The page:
"Educate and inform the whole mass of the people …They
are the only sure reliance for the preservation of our
- Thomas Jefferson
At a time when more citizens are more familiar with pop culture
icons than the third branch of government, lack of court resources
will further jeopardize awareness of the important role the
judicial system plays in modern democracy.
As practitioners, we understand the immeasurable impact
attorneys, judges and other stewards of the judicial system have in
the lives of citizens. However, for the average citizen, who may or
may not have had any experience with the system, convincing them of
its importance is an increasingly difficult challenge. This problem
is further accentuated by a finalized state budget that jeopardizes
the courts' operations.
Now, with relocation on the top of mind for Trial Court
officials, the already limited resources are pulled to
unprecedented levels. With no relief in sight, the judicial branch
of government continues to serve 42,000 citizens daily while
operating on a shoestring budget.
Through the doors of the courthouses march real people with real
problems seeking real solutions. Citizens who are unaware of the
role of our judicial branch and who are seeking justice and service
do not understand why they are not being served when counters lay
empty of people to assist them. This leads to frustration. The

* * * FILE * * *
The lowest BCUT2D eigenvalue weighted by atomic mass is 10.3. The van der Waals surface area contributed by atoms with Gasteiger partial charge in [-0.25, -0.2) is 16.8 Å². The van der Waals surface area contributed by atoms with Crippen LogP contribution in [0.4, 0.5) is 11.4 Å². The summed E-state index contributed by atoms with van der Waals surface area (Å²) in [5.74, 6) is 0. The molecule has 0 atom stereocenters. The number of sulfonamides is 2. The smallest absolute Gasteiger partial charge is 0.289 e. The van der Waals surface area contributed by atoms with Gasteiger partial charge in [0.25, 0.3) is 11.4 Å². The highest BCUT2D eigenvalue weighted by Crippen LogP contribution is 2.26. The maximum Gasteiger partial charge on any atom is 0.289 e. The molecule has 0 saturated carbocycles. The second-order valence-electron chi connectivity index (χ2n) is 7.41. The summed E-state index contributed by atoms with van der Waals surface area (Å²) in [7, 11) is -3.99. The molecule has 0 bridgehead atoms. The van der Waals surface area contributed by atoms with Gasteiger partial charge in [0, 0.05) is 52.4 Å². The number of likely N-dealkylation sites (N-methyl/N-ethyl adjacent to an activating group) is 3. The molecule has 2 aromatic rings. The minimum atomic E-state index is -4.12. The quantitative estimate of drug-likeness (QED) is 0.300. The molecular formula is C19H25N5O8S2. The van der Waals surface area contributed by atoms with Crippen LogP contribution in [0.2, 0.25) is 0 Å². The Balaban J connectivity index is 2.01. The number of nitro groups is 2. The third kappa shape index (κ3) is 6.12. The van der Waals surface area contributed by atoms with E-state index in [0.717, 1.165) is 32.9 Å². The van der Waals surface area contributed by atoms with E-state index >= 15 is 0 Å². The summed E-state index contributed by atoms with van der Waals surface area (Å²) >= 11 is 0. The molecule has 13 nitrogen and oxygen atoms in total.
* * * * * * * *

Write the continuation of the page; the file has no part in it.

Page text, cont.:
average citizen does not understand the impact that underfunding
has on their ability to access justice.
If citizens do not understand the role of our judiciary in
government, it leads to a lack of respect for the judges, a
of understanding regarding judicial discretion, and a lack of
interest from citizens to advocate that their legislators
adequately fund the judicial branch of government. Lack of
appreciation for the judicial system can often translate to a
diminished perception of the value of lawyers.
To raise awareness of the judicial system's role in the lives of
citizens, I challenge all members to work with the MBA to promote
civics in the classroom and around the dinner table.
For those MBA leaders who have valiantly tackled this important
issue before me, I thank you for laying the groundwork for this
The work of MBA Past President Kay Hodge, specifically the
creation of a teen-focused newspaper entitled It's Your Law, was
recognized by the American Bar Association. In addition, the Hon.
Mark Mason (MBA president 2006-07) is another president who made
civics in education a priority during his term by working on
various "educating for democracy" objectives. I aim to build on
their progress and that of other MBA leaders to once again bring
this important cause to the forefront of the MBA's efforts.
On the national stage, our own Michael S. Greco (MBA president,
1985-86) as ABA president (2005-06) named a Commission on Civic
Education and Separation of Powers. Greco charged the commission to
partner with and otherwise encourage state and local bar
associations, other ABA groups and a comprehensive roster of
organizations to promote civics education and opportunities for